Figuring out whether its time to look for another job is about more than how you’re treated as an employee and whether you’re acquiring valuable skills. Being appreciated and becoming more capable are important, but they’re not the whole story.
Whether your work is “the right fit for you” is also about whether the product or service your work is producing is making life better for those you care about. It’s whether your work gives you the sense of accomplishment and pride that comes from making the kind of difference in the world that you want to make.
If your work isn’t providing that, it’s not giving you enough.
Too many of us park our values at the door when we go to work. By doing so, we never access the deep-seated motivation that comes from contributing (even in a small way) to something larger than ourselves. This kind of positive energy not only carries us over the humps in the workday, it also produces an afterglow that extends into our lives after work.
Spend some time today thinking about the work you do. If it’s providing something you feel is making a positive difference, tap into that value chain more deeply so that your sense of accomplishment is enhanced. Talk to satisfied customers, find ways to collaborate with valued suppliers or company partners in your community. Join fellow workers who are doing the same thing. Expand both your inputs and outputs to experience how the work you’re doing is having an impact in ways that are important to you. However much your company will benefit from this, you will benefit more.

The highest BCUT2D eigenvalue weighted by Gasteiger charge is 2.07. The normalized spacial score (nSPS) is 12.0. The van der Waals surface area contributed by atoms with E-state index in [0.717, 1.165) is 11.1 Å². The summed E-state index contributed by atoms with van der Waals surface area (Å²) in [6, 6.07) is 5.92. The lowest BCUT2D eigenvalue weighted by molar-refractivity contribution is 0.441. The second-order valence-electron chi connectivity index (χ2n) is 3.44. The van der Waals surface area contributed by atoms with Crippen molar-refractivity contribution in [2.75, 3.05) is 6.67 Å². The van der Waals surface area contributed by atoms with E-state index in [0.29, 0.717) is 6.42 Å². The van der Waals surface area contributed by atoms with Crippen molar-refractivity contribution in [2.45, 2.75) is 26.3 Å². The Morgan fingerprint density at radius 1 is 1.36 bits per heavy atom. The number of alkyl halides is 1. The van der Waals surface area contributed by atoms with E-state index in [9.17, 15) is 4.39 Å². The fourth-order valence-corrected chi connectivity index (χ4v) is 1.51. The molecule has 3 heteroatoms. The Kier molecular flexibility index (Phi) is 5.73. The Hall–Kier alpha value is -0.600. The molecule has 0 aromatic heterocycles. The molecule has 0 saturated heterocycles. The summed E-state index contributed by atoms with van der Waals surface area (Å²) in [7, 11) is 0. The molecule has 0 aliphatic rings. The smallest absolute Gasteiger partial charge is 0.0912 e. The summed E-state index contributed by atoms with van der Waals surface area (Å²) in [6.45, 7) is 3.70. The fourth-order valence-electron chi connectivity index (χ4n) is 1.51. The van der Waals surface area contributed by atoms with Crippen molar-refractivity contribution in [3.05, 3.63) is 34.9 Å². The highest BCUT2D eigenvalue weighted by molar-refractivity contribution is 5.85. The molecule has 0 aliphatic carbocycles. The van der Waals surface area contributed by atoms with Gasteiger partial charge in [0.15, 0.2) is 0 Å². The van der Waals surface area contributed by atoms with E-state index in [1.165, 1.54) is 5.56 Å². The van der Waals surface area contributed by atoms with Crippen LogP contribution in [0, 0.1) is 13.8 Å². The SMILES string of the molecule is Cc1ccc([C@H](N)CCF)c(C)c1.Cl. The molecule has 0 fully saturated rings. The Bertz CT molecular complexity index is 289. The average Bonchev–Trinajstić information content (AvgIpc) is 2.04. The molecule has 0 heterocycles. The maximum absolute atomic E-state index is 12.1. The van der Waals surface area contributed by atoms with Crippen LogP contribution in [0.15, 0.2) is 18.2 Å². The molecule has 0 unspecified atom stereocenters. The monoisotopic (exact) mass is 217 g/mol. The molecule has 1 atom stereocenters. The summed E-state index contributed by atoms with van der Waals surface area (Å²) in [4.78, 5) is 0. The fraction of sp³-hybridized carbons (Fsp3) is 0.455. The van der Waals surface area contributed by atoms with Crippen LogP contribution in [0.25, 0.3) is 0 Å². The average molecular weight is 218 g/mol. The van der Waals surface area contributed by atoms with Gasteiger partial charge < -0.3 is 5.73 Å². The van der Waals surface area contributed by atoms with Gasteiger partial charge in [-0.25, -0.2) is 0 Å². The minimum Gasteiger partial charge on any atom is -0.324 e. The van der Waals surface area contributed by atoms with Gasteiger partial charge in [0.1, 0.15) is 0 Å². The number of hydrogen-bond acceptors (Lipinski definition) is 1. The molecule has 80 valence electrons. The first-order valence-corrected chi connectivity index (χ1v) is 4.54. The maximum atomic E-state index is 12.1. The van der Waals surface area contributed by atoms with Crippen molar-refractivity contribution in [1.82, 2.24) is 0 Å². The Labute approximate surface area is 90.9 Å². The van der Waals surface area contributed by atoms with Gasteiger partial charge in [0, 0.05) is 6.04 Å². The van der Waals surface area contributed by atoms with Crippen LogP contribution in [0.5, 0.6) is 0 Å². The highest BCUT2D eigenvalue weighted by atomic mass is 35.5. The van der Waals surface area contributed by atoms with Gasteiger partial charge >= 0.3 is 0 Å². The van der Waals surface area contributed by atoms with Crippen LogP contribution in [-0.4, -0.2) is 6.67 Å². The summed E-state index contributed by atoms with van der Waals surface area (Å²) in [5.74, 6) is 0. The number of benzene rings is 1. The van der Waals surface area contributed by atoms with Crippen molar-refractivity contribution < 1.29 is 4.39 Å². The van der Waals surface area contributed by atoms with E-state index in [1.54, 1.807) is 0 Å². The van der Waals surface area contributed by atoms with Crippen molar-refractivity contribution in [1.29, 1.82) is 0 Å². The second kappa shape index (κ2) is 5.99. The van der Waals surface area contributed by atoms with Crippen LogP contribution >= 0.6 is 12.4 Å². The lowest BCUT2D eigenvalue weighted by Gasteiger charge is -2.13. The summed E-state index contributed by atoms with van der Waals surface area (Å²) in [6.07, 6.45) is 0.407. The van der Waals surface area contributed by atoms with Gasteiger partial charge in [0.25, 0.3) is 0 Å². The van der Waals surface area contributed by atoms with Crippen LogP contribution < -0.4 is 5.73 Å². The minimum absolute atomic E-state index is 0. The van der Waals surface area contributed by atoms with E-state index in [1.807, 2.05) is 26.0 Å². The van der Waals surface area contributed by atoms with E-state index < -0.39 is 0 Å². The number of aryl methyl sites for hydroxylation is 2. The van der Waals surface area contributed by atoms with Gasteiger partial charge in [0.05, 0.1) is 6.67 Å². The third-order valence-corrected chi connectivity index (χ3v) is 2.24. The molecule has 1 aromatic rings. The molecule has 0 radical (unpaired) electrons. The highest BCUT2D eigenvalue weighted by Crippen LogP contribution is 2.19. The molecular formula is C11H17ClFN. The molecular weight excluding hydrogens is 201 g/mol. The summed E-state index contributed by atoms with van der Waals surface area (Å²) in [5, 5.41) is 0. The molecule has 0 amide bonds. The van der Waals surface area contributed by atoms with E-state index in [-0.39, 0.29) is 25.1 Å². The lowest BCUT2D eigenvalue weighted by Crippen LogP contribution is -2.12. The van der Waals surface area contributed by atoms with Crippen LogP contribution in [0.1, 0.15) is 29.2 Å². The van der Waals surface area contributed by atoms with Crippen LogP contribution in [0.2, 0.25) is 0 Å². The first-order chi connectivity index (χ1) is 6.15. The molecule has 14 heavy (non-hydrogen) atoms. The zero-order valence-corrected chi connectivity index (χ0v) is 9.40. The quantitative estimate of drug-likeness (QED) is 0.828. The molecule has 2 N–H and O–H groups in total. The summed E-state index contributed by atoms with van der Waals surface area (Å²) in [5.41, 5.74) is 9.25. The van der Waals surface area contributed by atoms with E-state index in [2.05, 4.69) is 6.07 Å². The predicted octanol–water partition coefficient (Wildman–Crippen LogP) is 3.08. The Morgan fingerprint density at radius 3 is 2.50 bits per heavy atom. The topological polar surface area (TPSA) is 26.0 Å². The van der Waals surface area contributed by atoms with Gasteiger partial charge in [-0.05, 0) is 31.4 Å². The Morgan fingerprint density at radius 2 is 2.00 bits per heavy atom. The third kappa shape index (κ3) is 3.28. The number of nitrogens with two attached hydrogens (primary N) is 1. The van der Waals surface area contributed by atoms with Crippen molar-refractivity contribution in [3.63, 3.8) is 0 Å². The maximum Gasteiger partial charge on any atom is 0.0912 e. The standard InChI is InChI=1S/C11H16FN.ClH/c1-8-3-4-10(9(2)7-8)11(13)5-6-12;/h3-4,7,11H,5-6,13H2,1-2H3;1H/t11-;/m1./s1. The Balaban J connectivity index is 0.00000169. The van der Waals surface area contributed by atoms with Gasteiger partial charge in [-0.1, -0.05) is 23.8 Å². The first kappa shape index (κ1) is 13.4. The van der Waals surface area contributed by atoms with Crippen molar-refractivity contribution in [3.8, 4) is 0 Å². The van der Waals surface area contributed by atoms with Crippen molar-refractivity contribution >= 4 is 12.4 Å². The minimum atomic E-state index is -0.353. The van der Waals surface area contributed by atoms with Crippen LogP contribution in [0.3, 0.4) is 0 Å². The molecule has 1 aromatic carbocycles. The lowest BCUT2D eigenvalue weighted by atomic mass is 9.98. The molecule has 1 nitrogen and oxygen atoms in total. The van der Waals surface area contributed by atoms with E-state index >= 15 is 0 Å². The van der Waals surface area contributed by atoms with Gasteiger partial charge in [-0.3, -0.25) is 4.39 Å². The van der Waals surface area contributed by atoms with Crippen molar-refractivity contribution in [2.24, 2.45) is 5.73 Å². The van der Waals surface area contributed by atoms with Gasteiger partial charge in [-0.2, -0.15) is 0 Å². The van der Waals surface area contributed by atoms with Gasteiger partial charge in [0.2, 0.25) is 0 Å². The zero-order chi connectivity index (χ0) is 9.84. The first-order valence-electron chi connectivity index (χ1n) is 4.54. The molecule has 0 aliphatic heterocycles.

On the other hand, when you look critically at your work, it may be impossible to find “the value proposition.” Our 24/7 consuming economy produces an endless stream of products and services with no thought about whether they actually improve anyone’s life. If you’re taking no more than a paycheck from your work on what amounts to a deadening production line, it’s time for you to find a job that’s also energizing and life affirming.
There are lots of ways to start doing so.
It’s not just thinking about what you’ll be doing tomorrow, but also what you want for yourself long term. (I Am (not) My Job). It’s taking your thoughts and grounding them in concrete plans to get the work that you want to be doing. (Vocational Training). Because we spend much of our waking lives on the job, it’s about getting the most out of our work everyday by preparing for it beforehand and then digesting what happened once the workday is done. (Get Ready for the Work of Your Life Everyday). If your line of work doesn’t justify this kind of time and attention, you should probably be doing something else.
It’s identifying working people you admire, because of what you can learn from them about work. (Neil Armstrong on Work). It’s about surrounding yourself with a supportive community that shares your work ethic (Being Part of Something Bigger Than Yourself) and having wise people who truly care about you when you’re swamped by your limitations and need guidance. (Can There Be Redemption in the Lance Armstrong Tragedy?) As important as anything, it’s about improving your value awareness so you never lose sight of what’s most important to you, either at work or in life. (The presidential candidates provide Different Marching Orders for Work That Makes a Difference).
This conversation is about cross-training for work and for life. Your worklifereward will come when each one is continuously energizing the other.